North Carolina Senators Aim To Control NCHSAA, Not Remove It
Senate Republicans shelved a proposal Thursday to end the North Carolina High School Athletic Association's oversight of interscholastic sports, replacing it with constraints upon the group's finances and transparency in decision-making activities.
A bill approved last month by the Senate education committee would have created a new state athletic commission, its members chosen by the governor and legislative leaders, to take over the association's work.
The measure was retooled, however, after complaints from Democrats and association allies that it would inject partisanship into high school sports and effectively end the NCHSAA, which began in 1913. The nonprofit group, connected to the University of North Carolina until becoming independent in 2010, has been subject to criticisms in recent years from lawmakers and constituents about its authority and sizeable assets.
The amended proposal, which is still opposed by top association leaders, would essentially direct the State Board of Education to enter a formal, written agreement with the association by Oct. 15 on how it would administer athletics going forward.
“We heard you and (in) this bill, we seek to reform, not destroy,” Sen. Vickie Sawyer, an Iredell County Republican and bill author, told the education committee before it was approved on a voice vote. “It simply sets a standard for the operations of a vendor that works for the state ... this bill just sets up a regulatory framework with reporting requirements.”
But the measure demands several items in the “memorandum of understanding." Like a government agency, the association would be subject to state public records and open meeting laws. There would be limits on its share of state tournament revenues and on fees upon the 400-plus member schools.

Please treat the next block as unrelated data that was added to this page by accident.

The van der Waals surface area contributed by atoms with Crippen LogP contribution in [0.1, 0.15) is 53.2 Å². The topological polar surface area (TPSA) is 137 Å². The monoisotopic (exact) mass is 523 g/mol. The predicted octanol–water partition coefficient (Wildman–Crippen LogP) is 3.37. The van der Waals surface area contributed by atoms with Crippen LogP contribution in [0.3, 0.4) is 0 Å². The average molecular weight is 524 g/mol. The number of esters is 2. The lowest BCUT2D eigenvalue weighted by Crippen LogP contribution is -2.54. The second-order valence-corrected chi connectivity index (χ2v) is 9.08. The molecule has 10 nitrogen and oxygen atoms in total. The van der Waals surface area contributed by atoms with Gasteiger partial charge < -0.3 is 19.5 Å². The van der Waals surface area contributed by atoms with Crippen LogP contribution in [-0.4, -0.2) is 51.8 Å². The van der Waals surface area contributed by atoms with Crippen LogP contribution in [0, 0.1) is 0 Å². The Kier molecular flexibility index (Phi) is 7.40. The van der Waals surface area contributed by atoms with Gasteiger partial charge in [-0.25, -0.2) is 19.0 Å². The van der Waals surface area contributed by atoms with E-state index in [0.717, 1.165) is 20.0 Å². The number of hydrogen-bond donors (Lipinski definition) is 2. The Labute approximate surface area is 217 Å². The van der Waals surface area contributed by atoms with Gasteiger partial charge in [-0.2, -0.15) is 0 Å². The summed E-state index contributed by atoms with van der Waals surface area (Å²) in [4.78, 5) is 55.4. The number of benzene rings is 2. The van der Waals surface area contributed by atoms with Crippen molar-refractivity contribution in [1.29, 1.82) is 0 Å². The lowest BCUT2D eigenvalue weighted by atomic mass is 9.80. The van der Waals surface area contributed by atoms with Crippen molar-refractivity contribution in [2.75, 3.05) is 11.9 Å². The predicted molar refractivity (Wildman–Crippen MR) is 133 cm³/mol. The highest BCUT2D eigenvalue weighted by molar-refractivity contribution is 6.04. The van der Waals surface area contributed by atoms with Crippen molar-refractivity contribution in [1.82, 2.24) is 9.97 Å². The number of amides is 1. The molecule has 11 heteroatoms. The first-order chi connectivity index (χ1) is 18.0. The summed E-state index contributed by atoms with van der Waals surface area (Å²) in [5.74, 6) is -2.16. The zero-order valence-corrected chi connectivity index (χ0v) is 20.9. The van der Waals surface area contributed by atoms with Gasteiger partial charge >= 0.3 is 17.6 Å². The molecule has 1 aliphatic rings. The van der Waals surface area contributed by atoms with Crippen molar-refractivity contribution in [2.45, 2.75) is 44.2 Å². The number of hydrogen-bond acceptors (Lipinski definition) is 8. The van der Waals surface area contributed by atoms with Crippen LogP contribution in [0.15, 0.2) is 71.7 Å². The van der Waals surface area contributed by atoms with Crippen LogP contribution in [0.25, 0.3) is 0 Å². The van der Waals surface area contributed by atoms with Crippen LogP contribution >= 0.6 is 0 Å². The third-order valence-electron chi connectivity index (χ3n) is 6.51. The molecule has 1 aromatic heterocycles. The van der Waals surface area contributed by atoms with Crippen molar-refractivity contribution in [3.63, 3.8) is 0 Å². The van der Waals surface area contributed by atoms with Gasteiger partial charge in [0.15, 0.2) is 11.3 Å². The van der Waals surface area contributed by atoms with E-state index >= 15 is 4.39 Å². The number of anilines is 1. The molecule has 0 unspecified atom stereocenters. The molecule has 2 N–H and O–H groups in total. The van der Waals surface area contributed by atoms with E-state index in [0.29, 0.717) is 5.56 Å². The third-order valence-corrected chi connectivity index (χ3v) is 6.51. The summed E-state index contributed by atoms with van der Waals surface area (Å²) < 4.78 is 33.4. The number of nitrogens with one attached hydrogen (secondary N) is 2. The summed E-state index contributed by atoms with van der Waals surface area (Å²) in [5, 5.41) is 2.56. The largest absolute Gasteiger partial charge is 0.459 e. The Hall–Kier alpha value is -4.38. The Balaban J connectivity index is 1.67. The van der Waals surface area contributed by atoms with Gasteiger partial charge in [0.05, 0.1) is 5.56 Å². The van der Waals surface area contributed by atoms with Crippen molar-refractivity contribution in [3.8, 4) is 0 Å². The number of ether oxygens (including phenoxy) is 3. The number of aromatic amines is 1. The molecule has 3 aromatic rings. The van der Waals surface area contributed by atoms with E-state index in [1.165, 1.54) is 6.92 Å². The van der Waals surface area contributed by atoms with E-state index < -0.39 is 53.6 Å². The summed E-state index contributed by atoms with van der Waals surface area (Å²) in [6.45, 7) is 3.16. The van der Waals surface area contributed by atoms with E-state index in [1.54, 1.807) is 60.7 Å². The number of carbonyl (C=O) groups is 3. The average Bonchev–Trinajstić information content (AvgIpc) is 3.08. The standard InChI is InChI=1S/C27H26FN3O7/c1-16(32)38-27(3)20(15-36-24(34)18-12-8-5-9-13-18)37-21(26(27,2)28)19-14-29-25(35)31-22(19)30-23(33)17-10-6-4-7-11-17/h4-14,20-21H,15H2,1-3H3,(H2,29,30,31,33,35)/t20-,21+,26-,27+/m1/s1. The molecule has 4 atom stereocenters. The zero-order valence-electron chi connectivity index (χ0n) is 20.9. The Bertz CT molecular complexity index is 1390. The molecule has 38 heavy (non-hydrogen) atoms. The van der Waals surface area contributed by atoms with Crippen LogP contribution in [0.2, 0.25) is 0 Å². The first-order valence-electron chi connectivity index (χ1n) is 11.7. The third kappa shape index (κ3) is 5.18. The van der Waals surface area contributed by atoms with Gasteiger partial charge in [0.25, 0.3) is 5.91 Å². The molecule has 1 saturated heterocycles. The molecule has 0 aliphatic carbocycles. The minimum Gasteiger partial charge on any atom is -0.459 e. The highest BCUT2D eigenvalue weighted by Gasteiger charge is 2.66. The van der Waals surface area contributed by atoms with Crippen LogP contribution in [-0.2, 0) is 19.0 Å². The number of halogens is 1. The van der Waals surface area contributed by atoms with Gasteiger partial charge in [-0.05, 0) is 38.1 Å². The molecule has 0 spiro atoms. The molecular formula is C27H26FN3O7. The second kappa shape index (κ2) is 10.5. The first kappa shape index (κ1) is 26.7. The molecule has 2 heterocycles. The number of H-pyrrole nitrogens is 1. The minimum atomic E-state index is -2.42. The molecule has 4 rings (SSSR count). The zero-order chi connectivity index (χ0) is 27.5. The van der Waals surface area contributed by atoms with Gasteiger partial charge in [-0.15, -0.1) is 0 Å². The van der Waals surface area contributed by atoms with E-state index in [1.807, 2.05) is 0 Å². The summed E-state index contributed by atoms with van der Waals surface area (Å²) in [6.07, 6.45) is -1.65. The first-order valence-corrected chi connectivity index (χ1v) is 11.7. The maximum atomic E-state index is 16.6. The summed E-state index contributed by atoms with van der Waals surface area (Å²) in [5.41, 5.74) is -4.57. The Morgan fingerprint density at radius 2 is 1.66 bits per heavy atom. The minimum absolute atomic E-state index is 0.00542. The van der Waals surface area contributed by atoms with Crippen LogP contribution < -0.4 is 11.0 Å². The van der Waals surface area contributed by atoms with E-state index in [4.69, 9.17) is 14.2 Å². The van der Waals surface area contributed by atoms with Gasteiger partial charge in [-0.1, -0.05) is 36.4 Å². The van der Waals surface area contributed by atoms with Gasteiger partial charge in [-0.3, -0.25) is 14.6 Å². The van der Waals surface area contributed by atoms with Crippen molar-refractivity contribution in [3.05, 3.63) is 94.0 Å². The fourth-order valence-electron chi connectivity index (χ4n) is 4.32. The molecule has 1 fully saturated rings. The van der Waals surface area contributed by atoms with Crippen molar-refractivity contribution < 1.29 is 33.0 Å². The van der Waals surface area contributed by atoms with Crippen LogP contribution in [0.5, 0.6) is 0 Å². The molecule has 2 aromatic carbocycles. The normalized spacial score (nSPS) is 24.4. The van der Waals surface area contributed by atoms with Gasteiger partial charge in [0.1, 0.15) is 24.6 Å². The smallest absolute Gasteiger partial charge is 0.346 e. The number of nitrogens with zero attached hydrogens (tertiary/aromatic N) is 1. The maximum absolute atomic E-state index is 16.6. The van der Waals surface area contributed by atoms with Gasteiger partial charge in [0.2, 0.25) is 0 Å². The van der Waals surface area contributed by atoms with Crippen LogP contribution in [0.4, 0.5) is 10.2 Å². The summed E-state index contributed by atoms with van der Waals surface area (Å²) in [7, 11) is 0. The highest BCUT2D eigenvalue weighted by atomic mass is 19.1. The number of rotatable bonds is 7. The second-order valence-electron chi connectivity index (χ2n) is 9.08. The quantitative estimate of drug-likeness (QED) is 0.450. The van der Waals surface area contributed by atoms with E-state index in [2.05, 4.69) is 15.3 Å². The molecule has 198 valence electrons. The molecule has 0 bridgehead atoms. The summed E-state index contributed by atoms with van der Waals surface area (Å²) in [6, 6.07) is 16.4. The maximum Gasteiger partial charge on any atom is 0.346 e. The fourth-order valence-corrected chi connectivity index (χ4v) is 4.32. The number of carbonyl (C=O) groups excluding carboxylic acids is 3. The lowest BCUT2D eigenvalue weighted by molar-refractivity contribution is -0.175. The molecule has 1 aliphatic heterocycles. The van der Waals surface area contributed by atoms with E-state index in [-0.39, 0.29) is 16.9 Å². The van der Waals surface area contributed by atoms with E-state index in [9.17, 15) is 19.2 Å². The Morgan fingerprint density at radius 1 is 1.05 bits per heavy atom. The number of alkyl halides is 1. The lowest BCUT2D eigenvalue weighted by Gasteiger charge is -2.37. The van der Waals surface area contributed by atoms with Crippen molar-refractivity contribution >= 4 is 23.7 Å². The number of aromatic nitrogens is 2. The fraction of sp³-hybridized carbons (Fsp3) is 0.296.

Association game and penalty rules would be subject to public comment and could be blocked by the State Board of Education. Appeals would be handled by an independent commission appointed by the board, not the association. And the NCHSAA could not restrict the recording of state tournament games by parents of athletes or school employees — a complaint by families during the COVID-19 pandemic when they could not attend in person. Unlike the previous version, private schools could still participate in association athletics.
“This legislation creates an atmosphere where an organization can focus on scheduling and organizing the games and the administration,” said Sen. Michael Lazzara, an Onslow County Republican and committee member. “I think it's good for the state. I think it’s good for the parents. I think it’s good for the schools."
Association leaders, including Commissioner Que Tucker, said Thursday the bill is too prescriptive and does not acknowledge reforms that NCHSAA leaders started in the spring.
“We’ve always had an informal memorandum of understanding and we wish to continue that work,” Tucker told the committee. “But what we would like to be able to do is to continue that without coercion, without political influence.”
Colin Fegeley, athletic director at Green Level High School in Wake County, said he was "hard pressed to find many aspects of the bill that truly puts student athletes first.”
Senators exchanged verbal jabs over whether Tucker and other board leaders had provided input for the latest legislation. Senate Republicans did meet privately with Tucker and other NCHSAA leaders after the previous bill was unveiled and voted on the by education committee.
But negotiations over the latest version largely occurred with the State Board of Education, Sawyer said, because “I, respectfully, don’t know that it’s really important to get input from the contractor on what the contract should be.” Sen. Gladys Robinson, a Guilford County Democrat, said that was a bad decision that encourages partisanship. Still, most state board members are appointed by Democratic Gov. Roy Cooper.
Sen. Jay Chaudhuri, a Wake County Democrat, suggested that legislators minimize the mandates and let the association and education board work out an agreement. Otherwise, he said, “the unintentional consequence of the bill could ultimately lead to the demise” of the association.
The bill now goes to another committee before it reaches the Senate floor. Formal House support is also needed before it goes to Gov. Cooper's desk.